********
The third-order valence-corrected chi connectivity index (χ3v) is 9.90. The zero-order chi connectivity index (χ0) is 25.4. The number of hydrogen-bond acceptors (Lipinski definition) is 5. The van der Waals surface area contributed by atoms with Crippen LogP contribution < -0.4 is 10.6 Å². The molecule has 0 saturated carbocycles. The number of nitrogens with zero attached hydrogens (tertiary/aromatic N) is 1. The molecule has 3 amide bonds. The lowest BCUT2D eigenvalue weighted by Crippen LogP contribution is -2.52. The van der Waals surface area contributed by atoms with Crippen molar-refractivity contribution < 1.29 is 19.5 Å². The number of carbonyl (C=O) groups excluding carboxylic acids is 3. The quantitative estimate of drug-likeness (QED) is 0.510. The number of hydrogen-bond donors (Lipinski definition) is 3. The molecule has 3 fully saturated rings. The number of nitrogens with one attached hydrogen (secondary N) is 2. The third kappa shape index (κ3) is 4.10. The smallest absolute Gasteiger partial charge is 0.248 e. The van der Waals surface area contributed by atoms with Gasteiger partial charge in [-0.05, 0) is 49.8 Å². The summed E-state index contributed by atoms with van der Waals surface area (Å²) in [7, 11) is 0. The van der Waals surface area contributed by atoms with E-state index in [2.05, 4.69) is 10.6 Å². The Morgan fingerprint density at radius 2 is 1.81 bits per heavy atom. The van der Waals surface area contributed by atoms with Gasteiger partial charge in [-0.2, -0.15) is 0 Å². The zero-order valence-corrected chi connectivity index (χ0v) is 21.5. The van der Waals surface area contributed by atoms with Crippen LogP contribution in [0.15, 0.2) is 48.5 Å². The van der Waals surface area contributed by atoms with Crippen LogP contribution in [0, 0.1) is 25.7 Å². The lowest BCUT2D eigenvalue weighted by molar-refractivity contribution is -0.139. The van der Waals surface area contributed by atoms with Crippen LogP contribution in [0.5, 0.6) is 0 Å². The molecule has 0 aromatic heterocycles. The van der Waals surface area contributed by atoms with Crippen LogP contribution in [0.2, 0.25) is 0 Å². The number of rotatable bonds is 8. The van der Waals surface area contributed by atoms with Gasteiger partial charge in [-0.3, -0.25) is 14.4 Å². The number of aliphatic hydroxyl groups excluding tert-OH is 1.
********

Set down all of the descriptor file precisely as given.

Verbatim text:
The third-order valence-corrected chi connectivity index (χ3v) is 9.90. The zero-order chi connectivity index (χ0) is 25.4. The number of hydrogen-bond acceptors (Lipinski definition) is 5. The van der Waals surface area contributed by atoms with Crippen LogP contribution < -0.4 is 10.6 Å². The molecule has 0 saturated carbocycles. The number of nitrogens with zero attached hydrogens (tertiary/aromatic N) is 1. The molecule has 3 amide bonds. The lowest BCUT2D eigenvalue weighted by Crippen LogP contribution is -2.52. The van der Waals surface area contributed by atoms with Crippen molar-refractivity contribution < 1.29 is 19.5 Å². The number of carbonyl (C=O) groups excluding carboxylic acids is 3. The quantitative estimate of drug-likeness (QED) is 0.510. The number of hydrogen-bond donors (Lipinski definition) is 3. The molecule has 3 fully saturated rings. The number of nitrogens with one attached hydrogen (secondary N) is 2. The third kappa shape index (κ3) is 4.10. The smallest absolute Gasteiger partial charge is 0.248 e. The van der Waals surface area contributed by atoms with Gasteiger partial charge in [-0.05, 0) is 49.8 Å². The summed E-state index contributed by atoms with van der Waals surface area (Å²) in [7, 11) is 0. The van der Waals surface area contributed by atoms with E-state index in [2.05, 4.69) is 10.6 Å². The Morgan fingerprint density at radius 2 is 1.81 bits per heavy atom. The van der Waals surface area contributed by atoms with Gasteiger partial charge in [-0.2, -0.15) is 0 Å². The zero-order valence-corrected chi connectivity index (χ0v) is 21.5. The van der Waals surface area contributed by atoms with Crippen LogP contribution in [0.15, 0.2) is 48.5 Å². The van der Waals surface area contributed by atoms with Crippen LogP contribution in [0, 0.1) is 25.7 Å². The lowest BCUT2D eigenvalue weighted by molar-refractivity contribution is -0.139. The van der Waals surface area contributed by atoms with Crippen LogP contribution in [0.5, 0.6) is 0 Å². The molecule has 0 aromatic heterocycles. The van der Waals surface area contributed by atoms with Crippen LogP contribution in [0.2, 0.25) is 0 Å². The number of rotatable bonds is 8. The van der Waals surface area contributed by atoms with Gasteiger partial charge in [-0.3, -0.25) is 14.4 Å². The number of aliphatic hydroxyl groups excluding tert-OH is 1.